4. ^ Cheung, Y.F., Fung, C., and Walsh, C. "Stereochemistry of propionyl-coenzyme A and pyruvate carboxylations catalyzed by transcarboxylase." 1975. Biochemistry 14(13), pg 2981.
  5. ^ Bojar, R., and Holland, K. "Acne and propionibacterium acnes." 2004. Clinics in Dermatology 22(5), pg. 375-379.
  6. ^ Rust, Susanne (4 February 2012). "UC Berkeley Bacteria Study: Research Shows Humans A Major Source Of Germs". Huffington Post. San Francisco. Retrieved 2012-04-06.
  7. ^ Kiatpapan P., Murooka Y. Genetic manipulation system in propionibacteria. Journal of Bioscience and Bioengineering. 93 (1) (pp 1-8), 2002
  8. ^ Making Swiss Cheese - David B. Fankhauser, Ph.D.
  9. ^ Zeller, Valérie A.; Letembet, Valérie-Anne; Meyssonnier, Vanina A.; Heym, Beate; Ziza, Jean-Marc; Marmor, Simon D. (2018-02-12). "Cutibacterium (Formerly Propionibacterium) avidum: A Rare but Avid Agent of Prosthetic Hip Infection". The Journal of Arthroplasty. 33 (7): 2246–2250. doi:10.1016/j.arth.2018.02.008. ISSN 1532-8406. PMID 29544969. S2CID 3916758.
  10. ^ a b c Bhatia, Ajay; Maisonneuve, Jean-Francoise; Persing, David H. (2004). PROPIONIBACTERIUM ACNES AND CHRONIC DISEASES. National Academies Press (US).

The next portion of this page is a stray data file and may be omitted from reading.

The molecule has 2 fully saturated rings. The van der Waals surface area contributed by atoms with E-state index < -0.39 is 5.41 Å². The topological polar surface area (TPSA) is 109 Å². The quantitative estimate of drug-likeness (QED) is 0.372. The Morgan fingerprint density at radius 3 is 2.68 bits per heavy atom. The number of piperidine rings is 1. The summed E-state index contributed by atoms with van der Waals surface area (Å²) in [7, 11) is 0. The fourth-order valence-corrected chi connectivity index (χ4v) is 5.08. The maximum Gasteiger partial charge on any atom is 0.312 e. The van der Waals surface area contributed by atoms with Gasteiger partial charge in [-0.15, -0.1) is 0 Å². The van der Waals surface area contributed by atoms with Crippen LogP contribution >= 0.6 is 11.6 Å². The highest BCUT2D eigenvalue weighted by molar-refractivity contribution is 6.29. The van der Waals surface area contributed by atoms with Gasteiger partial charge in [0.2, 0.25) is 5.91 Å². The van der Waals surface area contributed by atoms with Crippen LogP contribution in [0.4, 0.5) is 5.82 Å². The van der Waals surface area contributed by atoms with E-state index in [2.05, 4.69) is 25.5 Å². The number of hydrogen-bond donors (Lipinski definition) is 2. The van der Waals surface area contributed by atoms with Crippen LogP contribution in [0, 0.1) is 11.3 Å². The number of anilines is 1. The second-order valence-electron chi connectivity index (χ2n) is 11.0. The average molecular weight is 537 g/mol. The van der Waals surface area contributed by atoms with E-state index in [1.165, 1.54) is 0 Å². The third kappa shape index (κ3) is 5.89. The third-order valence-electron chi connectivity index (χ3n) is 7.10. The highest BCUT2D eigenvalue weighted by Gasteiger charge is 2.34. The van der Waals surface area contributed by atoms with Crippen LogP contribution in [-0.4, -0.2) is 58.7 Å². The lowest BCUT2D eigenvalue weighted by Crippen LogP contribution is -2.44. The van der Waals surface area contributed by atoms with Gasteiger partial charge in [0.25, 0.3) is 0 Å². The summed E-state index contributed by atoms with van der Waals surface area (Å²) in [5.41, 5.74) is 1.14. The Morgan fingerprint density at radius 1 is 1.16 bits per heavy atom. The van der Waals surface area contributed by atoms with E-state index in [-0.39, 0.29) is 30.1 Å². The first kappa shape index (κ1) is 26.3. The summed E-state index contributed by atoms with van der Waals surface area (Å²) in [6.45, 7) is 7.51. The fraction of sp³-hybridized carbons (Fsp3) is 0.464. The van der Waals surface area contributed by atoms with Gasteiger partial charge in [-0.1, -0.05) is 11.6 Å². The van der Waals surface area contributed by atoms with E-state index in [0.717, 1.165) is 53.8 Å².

11. ^ "Acne Vulgaris: Practice Essentials, Background, Pathophysiology". 2017-12-15. {{cite journal}}: Cite journal requires |journal= (help)
  12. ^ ACNE and ROSACEA | G. Plewig | Springer.
  13. ^ Noble, W. C. (February 1984). "Skin microbiology: coming of age". Journal of Medical Microbiology. 17 (1): 1–12. doi:10.1099/00222615-17-1-1. ISSN 0022-2615. PMID 6229637.
  14. ^ Vowels, B R; Yang, S; Leyden, J J (August 1995). "Induction of proinflammatory cytokines by a soluble factor of Propionibacterium acnes: implications for chronic inflammatory acne". Infection and Immunity. 63 (8): 3158–3165. doi:10.1128/IAI.63.8.3158-3165.1995. ISSN 0019-9567. PMC 173431. PMID 7542639.
  15. ^ Majeski, J. A.; Stinnett, J. D. (March 1977). "Chemoattractant properties of Corynebacterium parvum and pyran copolymer for human monocytes and neutrophils". Journal of the National Cancer Institute. 58 (3): 781–783. doi:10.1093/jnci/58.3.781. ISSN 0027-8874. PMID 839571.
  16. ^ Webster, G F; Leyden, J J; Norman, M E; Nilsson, U R (November 1978). "Complement activation in acne vulgaris: in vitro studies with Propionibacterium acnes and Propionibacterium granulosum". Infection and Immunity. 22 (2): 523–529. doi:10.1128/IAI.22.2.523-529.1978. ISSN 0019-9567. PMC 422187. PMID 153333.